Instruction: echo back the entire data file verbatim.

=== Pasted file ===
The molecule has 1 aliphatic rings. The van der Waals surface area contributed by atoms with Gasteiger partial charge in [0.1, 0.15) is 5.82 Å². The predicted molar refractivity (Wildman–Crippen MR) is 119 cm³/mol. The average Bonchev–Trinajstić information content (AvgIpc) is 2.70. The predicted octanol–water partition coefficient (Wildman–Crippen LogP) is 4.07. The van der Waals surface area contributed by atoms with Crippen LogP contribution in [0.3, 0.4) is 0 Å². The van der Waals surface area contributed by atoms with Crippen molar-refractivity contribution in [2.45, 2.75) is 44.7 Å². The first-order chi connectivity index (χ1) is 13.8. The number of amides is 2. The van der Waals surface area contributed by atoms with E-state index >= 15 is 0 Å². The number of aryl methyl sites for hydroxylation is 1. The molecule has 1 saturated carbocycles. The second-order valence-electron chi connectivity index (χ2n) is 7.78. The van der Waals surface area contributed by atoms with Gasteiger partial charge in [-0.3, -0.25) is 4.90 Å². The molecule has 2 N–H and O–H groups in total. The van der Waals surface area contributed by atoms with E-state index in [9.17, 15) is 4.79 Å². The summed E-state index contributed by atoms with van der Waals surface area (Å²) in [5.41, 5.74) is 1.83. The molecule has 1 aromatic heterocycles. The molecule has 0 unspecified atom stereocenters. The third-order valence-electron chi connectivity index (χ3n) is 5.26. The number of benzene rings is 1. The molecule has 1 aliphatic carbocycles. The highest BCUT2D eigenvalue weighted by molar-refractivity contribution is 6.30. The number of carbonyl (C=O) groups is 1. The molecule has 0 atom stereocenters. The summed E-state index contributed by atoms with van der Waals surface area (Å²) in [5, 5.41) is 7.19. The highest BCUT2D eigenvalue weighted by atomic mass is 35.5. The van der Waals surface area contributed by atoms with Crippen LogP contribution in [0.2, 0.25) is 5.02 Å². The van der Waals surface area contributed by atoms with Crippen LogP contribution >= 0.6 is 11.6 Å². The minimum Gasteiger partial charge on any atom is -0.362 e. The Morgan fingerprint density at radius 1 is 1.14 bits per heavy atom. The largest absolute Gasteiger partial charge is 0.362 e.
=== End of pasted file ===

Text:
The molecule has 1 aliphatic rings. The van der Waals surface area contributed by atoms with Gasteiger partial charge in [0.1, 0.15) is 5.82 Å². The predicted molar refractivity (Wildman–Crippen MR) is 119 cm³/mol. The average Bonchev–Trinajstić information content (AvgIpc) is 2.70. The predicted octanol–water partition coefficient (Wildman–Crippen LogP) is 4.07. The van der Waals surface area contributed by atoms with Crippen LogP contribution in [0.3, 0.4) is 0 Å². The van der Waals surface area contributed by atoms with Crippen molar-refractivity contribution in [2.45, 2.75) is 44.7 Å². The first-order chi connectivity index (χ1) is 13.8. The number of amides is 2. The van der Waals surface area contributed by atoms with E-state index >= 15 is 0 Å². The number of aryl methyl sites for hydroxylation is 1. The molecule has 1 saturated carbocycles. The second-order valence-electron chi connectivity index (χ2n) is 7.78. The van der Waals surface area contributed by atoms with Gasteiger partial charge in [-0.3, -0.25) is 4.90 Å². The molecule has 2 N–H and O–H groups in total. The van der Waals surface area contributed by atoms with E-state index in [9.17, 15) is 4.79 Å². The summed E-state index contributed by atoms with van der Waals surface area (Å²) in [5.41, 5.74) is 1.83. The molecule has 1 aromatic heterocycles. The molecule has 0 unspecified atom stereocenters. The third-order valence-electron chi connectivity index (χ3n) is 5.26. The number of benzene rings is 1. The molecule has 1 aliphatic carbocycles. The highest BCUT2D eigenvalue weighted by molar-refractivity contribution is 6.30. The number of carbonyl (C=O) groups is 1. The molecule has 0 atom stereocenters. The summed E-state index contributed by atoms with van der Waals surface area (Å²) in [5, 5.41) is 7.19. The highest BCUT2D eigenvalue weighted by atomic mass is 35.5. The van der Waals surface area contributed by atoms with Crippen LogP contribution in [0.2, 0.25) is 5.02 Å². The van der Waals surface area contributed by atoms with Crippen LogP contribution >= 0.6 is 11.6 Å². The minimum Gasteiger partial charge on any atom is -0.362 e. The Morgan fingerprint density at radius 1 is 1.14 bits per heavy atom. The largest absolute Gasteiger partial charge is 0.362 e.